Two are better than one.

I like to run.  I used to hate running.  After four years of track and cross country in High School, I actually remember thinking during my last race, “I never have to do this again”!  But after a year sabbatical, I started enjoying it for mental discipline’s sake (and for the wonderful sleep that accompanies a good workout) and now I pay to run 5Ks, and half marathons.  Running is not always easy, however.  Some days I can go out and knock out seven miles with plenty of energy to spare and some days I am ready to quit after two.  I have found a friend who likes to run, though, and we run together 2-3 times a week, so probably 60% of my runs are with her.

We run almost the exact same pace.  You can always tell who is feeling better because the other drafts about a half step back.  Some days we are both rocking it and are right in stride together.  Some days one of us just has to quit for a walk.  But most days one of us feels a little better than the other and the weaker one wills to keep going because the stronger one is rolling along and chatting away.  When I got out to run without her, the miles are longer.  I just know the miles are longer.

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Two are better than one because they have a good return for their labor.  For if either of them falls, the one will lift up his companion. But woe to the one who falls when there is not another to lift him up.  Furthermore, if two lie down together they keep warm, but how can one be warm alone?  And if one can overpower him who is alone, two can resist him. A cord of three strands is not quickly torn apart.

– Ecc 4.9-12

This passage is often quoted in marriage ceremonies: the most profound teaming up of people.  But the fundamental reality is that God did not create us to be lone rangers.  He created us to be in community, specifically in the community of the Church.  We are part of the body of Christ and we have roles and functions to preform in order to push one another on to maturity, to faith, to perseverance, to holiness.  There will be days that we are weak, that we are tired, that we just need to take a break and walk…and having someone running along side of us will encourage us to keep going and support us when we a weak.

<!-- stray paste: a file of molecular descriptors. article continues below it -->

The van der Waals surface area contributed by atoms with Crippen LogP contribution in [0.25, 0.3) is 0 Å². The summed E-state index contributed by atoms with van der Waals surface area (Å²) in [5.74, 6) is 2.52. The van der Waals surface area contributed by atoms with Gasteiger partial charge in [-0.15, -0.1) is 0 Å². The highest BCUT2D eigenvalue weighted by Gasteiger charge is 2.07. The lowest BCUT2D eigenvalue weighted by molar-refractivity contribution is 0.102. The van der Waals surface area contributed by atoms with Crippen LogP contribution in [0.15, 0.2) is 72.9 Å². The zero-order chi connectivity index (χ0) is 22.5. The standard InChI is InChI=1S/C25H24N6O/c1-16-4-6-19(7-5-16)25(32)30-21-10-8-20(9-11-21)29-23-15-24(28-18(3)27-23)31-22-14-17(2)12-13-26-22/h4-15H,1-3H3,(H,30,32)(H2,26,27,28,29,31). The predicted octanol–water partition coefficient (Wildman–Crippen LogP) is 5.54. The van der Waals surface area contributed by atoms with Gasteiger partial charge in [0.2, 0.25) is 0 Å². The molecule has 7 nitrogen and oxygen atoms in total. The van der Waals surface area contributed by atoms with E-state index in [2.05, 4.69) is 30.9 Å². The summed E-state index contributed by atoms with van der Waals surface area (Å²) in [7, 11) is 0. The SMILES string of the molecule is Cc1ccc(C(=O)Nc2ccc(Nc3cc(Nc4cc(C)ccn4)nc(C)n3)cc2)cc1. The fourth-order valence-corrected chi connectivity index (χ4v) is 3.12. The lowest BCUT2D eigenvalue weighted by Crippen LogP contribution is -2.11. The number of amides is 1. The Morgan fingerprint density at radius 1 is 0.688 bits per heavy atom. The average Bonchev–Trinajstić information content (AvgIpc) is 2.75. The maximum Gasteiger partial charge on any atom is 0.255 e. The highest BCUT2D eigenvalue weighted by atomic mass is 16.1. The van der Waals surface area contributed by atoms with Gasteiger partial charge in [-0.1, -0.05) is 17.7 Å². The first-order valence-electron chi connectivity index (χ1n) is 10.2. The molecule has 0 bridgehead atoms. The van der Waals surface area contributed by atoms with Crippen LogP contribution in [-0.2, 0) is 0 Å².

Solomon emphasizes the personal benefit of having a partner or teammate:  if one falls the other can help him up, they can keep each other warm with their body heat if needed, and if they are attacked they have a partner to help resist.  If you have a teammate, you can be strong for one another and you will receive benefit from the other person.  However, Solomon opens this passage with an outward focus:  “Two are better than one because they have a good return for their labor” (V 9).  We all know this to be true:  Four hands will get a job done twice as fast.  Have you ever had to move?  The help of even just one friend cuts your time in half.

But consider the Spiritual ramifications.  Yesterday I wrote on the call of all Christians to make disciples of all the nations.  If every single Christian in the world took that calling seriously and made two disciples, the work would be done overnight.  Jesus said,

“This gospel of the kingdom shall be preached in the whole world as a testimony to all the nations, and then the end will come.”

– Matt 24.14

God is sovereign and He has a perfect plan for the timing of the end, so I do not believe that we can “speed it up” by getting out and sharing.  However, if we all caught the vision and had the end goal of eternity, if we all made two disciples immediately, that could be the avenue by which He brings about the end!  One thing is certain and that is the fact that the end will not come until all the nations have heard.  Every people group.  6,500 people groups still do not have the Gospel.  2.9 billion people.  At our current rate, the end is still going to be quite a ways away.  2 billion people around the world do not have access to the Gospel.  If we team up, we can sow the seeds more quickly.  Our return on our labor is greater.  And we can pick one another up when we fall.  We can push each other on when we are tired.  We can encourage one another when we are refused and rejected.